Vitamins and Macular Degeneration: What You Need to Know

Created October 22, 2015 by in Retina Specialist

vitaminsA quick glance at the vitamins section of your local pharmacy will reveal a myriad of ocular vitamins with various claims ranging from preserving one’s vision to improving one’s eyesight. Most of these vitamins are taken for “macular degeneration.” With so many choices, how does one go about deciding which vitamins are appropriate to take? Are these vitamins even recommended in the first place?

Currently, the leading cause of blindness in people over the age of 65 is age-related macular degeneration (AMD). As baby boomers continue to age, the government projects that by the year 2020, as many as 3 million Americans will be affected by this potentially sight-threatening ocular condition.

There are two basic forms of AMD, dry and wet, with the latter accounting for a majority of cases of legal blindness. Both forms of this condition cause damage to the macula, which is the area of the eye that is responsible for central vision. Hence, in the very worst case scenario, patients lose their central vision, but peripheral vision is still preserved. In the past, there were no satisfying treatments for the wet form of AMD.  Fortunately, the relatively recent advent of potent intraocular medications has provided ophthalmologists with a powerful armamentarium to manage wet AMD which was not available over a decade ago. But what of the dry form of AMD that accounts for 85% to 90% of all AMD cases?  

As with any other medical conditions, there is a severity scale used to grade dry AMD. In short, dry AMD ranges from mild, intermediate, advanced, to end-staged atrophy.  To date, there are no effective treatment for dry AMD. However, the National Eye Institute sponsored a large multi-centered clinical trial — Age-Related Eye Disease Study (AREDS) — evaluating the effectiveness of certain vitamins on reducing the risk of progression of dry AMD. Based on this landmark study, patients with moderate to severe forms of dry AMD benefit from taking high doses of a combination of vitamin C (500mg), vitamin E (400IU), beta-carotene (15mg), zinc (80mg), and copper (2mg).  On the other hand, those with mild dry AMD do not appear to reap any benefits from taking AREDS vitamins. Also, there appears to be an association between smokers taking beta-carotene and the higher risk of developing lung cancer.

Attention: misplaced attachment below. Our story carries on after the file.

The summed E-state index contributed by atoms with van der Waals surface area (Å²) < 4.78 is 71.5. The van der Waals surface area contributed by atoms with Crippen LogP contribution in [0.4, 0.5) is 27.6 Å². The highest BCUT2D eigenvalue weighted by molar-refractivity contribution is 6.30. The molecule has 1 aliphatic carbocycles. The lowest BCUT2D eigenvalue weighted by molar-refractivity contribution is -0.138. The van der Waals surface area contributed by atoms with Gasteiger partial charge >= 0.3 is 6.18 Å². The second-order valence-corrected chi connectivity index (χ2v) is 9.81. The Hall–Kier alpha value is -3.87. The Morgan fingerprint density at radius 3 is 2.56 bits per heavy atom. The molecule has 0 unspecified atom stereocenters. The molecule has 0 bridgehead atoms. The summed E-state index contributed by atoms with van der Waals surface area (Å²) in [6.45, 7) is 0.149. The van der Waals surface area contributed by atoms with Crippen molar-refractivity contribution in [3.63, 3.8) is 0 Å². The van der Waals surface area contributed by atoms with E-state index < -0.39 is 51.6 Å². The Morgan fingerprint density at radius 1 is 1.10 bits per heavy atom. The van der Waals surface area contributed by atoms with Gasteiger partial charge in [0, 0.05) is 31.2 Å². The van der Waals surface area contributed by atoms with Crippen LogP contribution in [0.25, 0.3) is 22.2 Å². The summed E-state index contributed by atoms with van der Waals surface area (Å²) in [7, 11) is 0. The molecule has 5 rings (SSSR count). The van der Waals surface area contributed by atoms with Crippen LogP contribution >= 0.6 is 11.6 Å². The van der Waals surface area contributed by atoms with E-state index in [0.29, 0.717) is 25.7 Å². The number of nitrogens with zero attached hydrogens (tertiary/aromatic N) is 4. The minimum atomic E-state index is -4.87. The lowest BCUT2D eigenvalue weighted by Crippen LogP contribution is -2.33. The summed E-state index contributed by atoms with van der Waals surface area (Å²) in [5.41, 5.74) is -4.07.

Consequently, the National Eye Institute launched a subsequent study, AREDS 2, looking at alternative supplements, specifically omega-3-fatty acids, lutein, and zeaxanthin. These potent antioxidants purportedly have beneficial effect on macula wellbeing. Results of AREDS 2 study were released in 2013. Lutein (10mg) and zeaxanthin (2mg) essentially replaced beta-carotene on the new AREDS 2 formula. Overall, the new formula did not show added benefits compared to the original formula as far as preventing the risk of advanced AMD. However, participants who had low dietary intake of lutein and zeaxanthin benefited the most from this new formula. More importantly, AREDS 2 formula appears to be a safe alternative for current and former smokers.

Like all other medications and supplements, taking these high dose AREDS vitamins is not without risks since they may interfere with other medications. This is an important conversation that should be discussed with your ophthalmologist and/or primary care provider.

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